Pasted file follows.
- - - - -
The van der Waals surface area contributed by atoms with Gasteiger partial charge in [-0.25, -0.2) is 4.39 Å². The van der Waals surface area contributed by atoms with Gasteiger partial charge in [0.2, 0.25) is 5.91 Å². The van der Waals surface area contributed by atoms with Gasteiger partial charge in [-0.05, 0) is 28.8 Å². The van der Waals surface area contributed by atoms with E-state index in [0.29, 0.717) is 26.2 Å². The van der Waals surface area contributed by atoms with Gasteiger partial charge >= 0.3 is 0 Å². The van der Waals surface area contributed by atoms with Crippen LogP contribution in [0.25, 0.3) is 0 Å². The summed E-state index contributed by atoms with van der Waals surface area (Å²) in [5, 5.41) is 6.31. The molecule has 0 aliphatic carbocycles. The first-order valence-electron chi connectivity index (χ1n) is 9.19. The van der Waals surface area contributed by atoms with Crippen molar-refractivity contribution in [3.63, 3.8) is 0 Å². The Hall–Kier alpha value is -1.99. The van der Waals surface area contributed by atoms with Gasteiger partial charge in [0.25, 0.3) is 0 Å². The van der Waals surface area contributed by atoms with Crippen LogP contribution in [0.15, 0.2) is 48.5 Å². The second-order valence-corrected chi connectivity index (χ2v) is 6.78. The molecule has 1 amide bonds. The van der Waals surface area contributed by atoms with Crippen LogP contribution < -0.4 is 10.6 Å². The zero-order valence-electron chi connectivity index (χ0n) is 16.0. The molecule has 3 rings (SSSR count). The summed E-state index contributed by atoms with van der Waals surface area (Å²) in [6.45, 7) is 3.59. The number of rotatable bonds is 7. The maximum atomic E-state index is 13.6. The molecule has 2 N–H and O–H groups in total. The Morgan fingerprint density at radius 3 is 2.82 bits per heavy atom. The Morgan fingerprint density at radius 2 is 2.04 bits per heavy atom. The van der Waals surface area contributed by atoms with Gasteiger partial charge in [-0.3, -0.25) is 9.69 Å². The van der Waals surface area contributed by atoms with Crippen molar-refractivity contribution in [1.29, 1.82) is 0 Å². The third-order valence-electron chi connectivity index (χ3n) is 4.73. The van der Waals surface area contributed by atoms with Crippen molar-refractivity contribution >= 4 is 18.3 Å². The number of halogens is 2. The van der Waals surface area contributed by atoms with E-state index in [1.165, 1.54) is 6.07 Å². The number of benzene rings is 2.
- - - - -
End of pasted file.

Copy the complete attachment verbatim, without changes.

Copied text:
The van der Waals surface area contributed by atoms with Gasteiger partial charge in [-0.25, -0.2) is 4.39 Å². The van der Waals surface area contributed by atoms with Gasteiger partial charge in [0.2, 0.25) is 5.91 Å². The van der Waals surface area contributed by atoms with Gasteiger partial charge in [-0.05, 0) is 28.8 Å². The van der Waals surface area contributed by atoms with E-state index in [0.29, 0.717) is 26.2 Å². The van der Waals surface area contributed by atoms with Gasteiger partial charge >= 0.3 is 0 Å². The van der Waals surface area contributed by atoms with Crippen LogP contribution in [0.25, 0.3) is 0 Å². The summed E-state index contributed by atoms with van der Waals surface area (Å²) in [5, 5.41) is 6.31. The molecule has 0 aliphatic carbocycles. The first-order valence-electron chi connectivity index (χ1n) is 9.19. The van der Waals surface area contributed by atoms with Crippen molar-refractivity contribution in [3.63, 3.8) is 0 Å². The Hall–Kier alpha value is -1.99. The van der Waals surface area contributed by atoms with Gasteiger partial charge in [0.25, 0.3) is 0 Å². The van der Waals surface area contributed by atoms with Crippen LogP contribution in [0.15, 0.2) is 48.5 Å². The second-order valence-corrected chi connectivity index (χ2v) is 6.78. The molecule has 1 amide bonds. The van der Waals surface area contributed by atoms with Crippen LogP contribution < -0.4 is 10.6 Å². The zero-order valence-electron chi connectivity index (χ0n) is 16.0. The molecule has 3 rings (SSSR count). The summed E-state index contributed by atoms with van der Waals surface area (Å²) in [6.45, 7) is 3.59. The number of rotatable bonds is 7. The maximum atomic E-state index is 13.6. The molecule has 2 N–H and O–H groups in total. The Morgan fingerprint density at radius 3 is 2.82 bits per heavy atom. The Morgan fingerprint density at radius 2 is 2.04 bits per heavy atom. The van der Waals surface area contributed by atoms with Gasteiger partial charge in [-0.3, -0.25) is 9.69 Å². The van der Waals surface area contributed by atoms with Crippen molar-refractivity contribution in [1.29, 1.82) is 0 Å². The third-order valence-electron chi connectivity index (χ3n) is 4.73. The van der Waals surface area contributed by atoms with Crippen molar-refractivity contribution >= 4 is 18.3 Å². The number of halogens is 2. The van der Waals surface area contributed by atoms with E-state index in [1.165, 1.54) is 6.07 Å². The number of benzene rings is 2.